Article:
Journal of the American Chemical Society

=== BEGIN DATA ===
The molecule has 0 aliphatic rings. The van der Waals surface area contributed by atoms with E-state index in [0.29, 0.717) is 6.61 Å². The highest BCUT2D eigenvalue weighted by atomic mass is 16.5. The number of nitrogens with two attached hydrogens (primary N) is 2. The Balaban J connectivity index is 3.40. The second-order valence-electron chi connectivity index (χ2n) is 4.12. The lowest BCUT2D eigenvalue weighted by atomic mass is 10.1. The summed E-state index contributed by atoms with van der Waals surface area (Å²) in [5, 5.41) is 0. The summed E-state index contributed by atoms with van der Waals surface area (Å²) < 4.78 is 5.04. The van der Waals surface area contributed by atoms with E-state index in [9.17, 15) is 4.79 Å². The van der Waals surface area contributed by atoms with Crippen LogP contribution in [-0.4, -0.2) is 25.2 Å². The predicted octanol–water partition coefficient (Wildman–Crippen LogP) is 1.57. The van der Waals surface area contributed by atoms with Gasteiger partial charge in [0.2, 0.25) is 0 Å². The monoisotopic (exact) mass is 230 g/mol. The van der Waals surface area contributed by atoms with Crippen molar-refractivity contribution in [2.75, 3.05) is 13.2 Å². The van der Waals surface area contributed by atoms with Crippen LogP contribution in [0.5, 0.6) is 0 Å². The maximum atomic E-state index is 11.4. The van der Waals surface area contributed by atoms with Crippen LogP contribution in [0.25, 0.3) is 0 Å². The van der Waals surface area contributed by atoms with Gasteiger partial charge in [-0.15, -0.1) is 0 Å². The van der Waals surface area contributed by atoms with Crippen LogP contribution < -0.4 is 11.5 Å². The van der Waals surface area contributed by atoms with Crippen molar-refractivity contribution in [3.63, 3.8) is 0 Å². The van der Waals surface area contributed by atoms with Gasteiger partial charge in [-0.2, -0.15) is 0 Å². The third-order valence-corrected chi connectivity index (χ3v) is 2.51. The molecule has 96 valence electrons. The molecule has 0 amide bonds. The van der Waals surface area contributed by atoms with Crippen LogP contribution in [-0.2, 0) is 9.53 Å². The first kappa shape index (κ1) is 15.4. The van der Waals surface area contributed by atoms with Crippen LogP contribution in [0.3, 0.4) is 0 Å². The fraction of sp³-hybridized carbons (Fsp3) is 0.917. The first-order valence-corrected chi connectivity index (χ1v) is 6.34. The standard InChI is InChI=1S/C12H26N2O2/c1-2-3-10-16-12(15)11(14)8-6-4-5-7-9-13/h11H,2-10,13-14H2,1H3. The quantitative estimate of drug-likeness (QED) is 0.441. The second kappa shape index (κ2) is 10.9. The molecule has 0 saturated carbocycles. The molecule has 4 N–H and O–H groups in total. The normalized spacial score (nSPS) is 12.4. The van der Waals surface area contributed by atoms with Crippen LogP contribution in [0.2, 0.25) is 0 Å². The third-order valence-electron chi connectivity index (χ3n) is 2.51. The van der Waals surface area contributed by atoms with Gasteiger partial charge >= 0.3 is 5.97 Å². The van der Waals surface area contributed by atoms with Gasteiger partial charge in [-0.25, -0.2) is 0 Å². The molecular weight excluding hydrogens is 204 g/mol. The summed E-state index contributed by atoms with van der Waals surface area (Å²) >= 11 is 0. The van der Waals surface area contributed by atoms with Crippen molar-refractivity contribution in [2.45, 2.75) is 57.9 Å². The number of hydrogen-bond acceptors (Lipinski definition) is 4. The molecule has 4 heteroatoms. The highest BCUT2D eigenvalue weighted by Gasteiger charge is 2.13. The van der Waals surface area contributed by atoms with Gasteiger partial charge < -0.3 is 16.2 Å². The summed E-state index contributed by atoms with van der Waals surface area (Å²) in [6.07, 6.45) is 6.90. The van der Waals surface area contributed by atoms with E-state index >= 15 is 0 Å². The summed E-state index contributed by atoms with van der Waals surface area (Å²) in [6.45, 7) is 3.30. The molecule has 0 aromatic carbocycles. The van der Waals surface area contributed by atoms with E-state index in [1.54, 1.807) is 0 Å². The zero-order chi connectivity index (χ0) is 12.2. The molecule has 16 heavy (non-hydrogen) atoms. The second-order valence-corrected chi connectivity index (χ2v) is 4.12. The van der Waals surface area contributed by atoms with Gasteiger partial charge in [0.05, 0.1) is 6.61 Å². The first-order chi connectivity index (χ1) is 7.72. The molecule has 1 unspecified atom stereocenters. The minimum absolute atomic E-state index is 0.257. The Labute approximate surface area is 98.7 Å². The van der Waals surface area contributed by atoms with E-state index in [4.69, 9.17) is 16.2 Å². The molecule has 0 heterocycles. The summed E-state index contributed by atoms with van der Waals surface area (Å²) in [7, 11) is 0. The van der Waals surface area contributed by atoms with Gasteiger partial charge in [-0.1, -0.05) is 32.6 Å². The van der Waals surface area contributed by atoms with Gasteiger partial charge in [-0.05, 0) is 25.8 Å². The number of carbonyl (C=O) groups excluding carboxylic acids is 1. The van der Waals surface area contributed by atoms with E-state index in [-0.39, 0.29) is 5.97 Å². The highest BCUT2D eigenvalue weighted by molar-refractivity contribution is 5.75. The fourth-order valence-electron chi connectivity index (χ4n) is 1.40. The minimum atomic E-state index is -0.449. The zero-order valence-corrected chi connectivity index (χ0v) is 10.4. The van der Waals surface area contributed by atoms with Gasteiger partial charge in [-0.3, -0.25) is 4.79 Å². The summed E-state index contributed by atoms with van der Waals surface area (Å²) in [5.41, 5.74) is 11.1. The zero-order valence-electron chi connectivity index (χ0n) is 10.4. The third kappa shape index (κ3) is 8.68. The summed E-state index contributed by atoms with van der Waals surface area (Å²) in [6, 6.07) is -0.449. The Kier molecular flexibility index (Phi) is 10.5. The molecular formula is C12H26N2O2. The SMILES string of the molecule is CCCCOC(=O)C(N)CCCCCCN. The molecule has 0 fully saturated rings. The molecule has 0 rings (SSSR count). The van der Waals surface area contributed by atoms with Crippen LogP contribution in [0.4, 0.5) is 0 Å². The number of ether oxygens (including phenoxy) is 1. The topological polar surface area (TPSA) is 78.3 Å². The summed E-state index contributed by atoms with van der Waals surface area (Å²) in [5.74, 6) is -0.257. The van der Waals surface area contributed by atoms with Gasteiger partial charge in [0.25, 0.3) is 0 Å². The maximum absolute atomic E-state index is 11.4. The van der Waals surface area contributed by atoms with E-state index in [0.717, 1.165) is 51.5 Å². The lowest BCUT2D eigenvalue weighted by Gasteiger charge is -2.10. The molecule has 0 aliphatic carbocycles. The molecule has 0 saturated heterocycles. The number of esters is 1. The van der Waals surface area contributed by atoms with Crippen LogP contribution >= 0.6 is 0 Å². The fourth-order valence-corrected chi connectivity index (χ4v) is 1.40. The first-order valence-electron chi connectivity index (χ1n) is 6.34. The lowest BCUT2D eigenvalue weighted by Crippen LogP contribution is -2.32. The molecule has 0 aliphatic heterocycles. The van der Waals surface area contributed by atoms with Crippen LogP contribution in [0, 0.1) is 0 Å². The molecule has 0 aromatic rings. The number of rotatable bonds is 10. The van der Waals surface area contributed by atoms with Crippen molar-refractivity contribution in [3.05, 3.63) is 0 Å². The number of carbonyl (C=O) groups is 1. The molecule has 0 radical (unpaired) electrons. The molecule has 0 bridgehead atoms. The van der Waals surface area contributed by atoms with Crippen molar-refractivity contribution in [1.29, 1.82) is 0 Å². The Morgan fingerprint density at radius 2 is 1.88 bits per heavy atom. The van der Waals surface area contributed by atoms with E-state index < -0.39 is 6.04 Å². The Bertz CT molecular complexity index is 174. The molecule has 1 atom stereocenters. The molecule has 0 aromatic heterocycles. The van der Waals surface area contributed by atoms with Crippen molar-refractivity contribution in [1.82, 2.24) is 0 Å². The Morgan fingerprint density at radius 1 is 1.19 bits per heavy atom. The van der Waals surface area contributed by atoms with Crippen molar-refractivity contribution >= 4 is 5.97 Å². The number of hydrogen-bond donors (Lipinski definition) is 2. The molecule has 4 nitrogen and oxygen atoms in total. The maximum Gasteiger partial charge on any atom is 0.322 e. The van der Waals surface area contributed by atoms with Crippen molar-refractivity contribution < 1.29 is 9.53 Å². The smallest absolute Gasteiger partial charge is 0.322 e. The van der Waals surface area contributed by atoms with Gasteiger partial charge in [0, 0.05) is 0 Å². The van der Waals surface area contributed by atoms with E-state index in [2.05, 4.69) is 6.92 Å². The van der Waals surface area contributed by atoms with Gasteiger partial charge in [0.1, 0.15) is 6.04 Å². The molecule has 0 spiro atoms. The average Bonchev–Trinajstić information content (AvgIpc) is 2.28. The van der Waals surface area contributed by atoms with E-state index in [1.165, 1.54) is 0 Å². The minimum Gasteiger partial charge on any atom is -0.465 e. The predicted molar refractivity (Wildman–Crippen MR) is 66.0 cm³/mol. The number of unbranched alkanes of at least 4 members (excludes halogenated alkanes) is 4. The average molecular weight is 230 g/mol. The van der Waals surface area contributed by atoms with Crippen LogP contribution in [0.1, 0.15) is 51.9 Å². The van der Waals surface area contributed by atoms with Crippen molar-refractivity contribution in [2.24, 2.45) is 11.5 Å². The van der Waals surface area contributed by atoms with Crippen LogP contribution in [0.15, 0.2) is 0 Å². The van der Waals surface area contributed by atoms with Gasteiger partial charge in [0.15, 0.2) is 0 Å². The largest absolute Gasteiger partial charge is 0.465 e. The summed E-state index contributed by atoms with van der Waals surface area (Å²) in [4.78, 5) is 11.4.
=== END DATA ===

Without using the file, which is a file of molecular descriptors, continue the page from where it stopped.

Migrating birds fly thousand miles and more, often without visual cues and in treacherous windsyet keep direction. They employ for this purpose, apparently, as a powerful navigational tool the photoreceptorprotein cryptochrome to sense the geomagnetic field. The unique biological function of cryptochrome must arise from the photoactivation reaction occurring in the protein: exposure to blue light results in electron transfer to a flavin pigment co-factor, leading to formation of an electron spin-entangled pair of radicals. Theoretical and experimental studies established long ago that such radical pairs, indeed, can act as a magnetic compass. The photo-reaction pathway in cryptochrome is not fully resolved yet. We employ ab initio quantum chemistry and classical all-atom MD simulations for Arabidopsis thaliana cryptochrome to determine how the radical pair is formed, becomes stabilized through proton transfer, and how it decays back to the protein's resting state.
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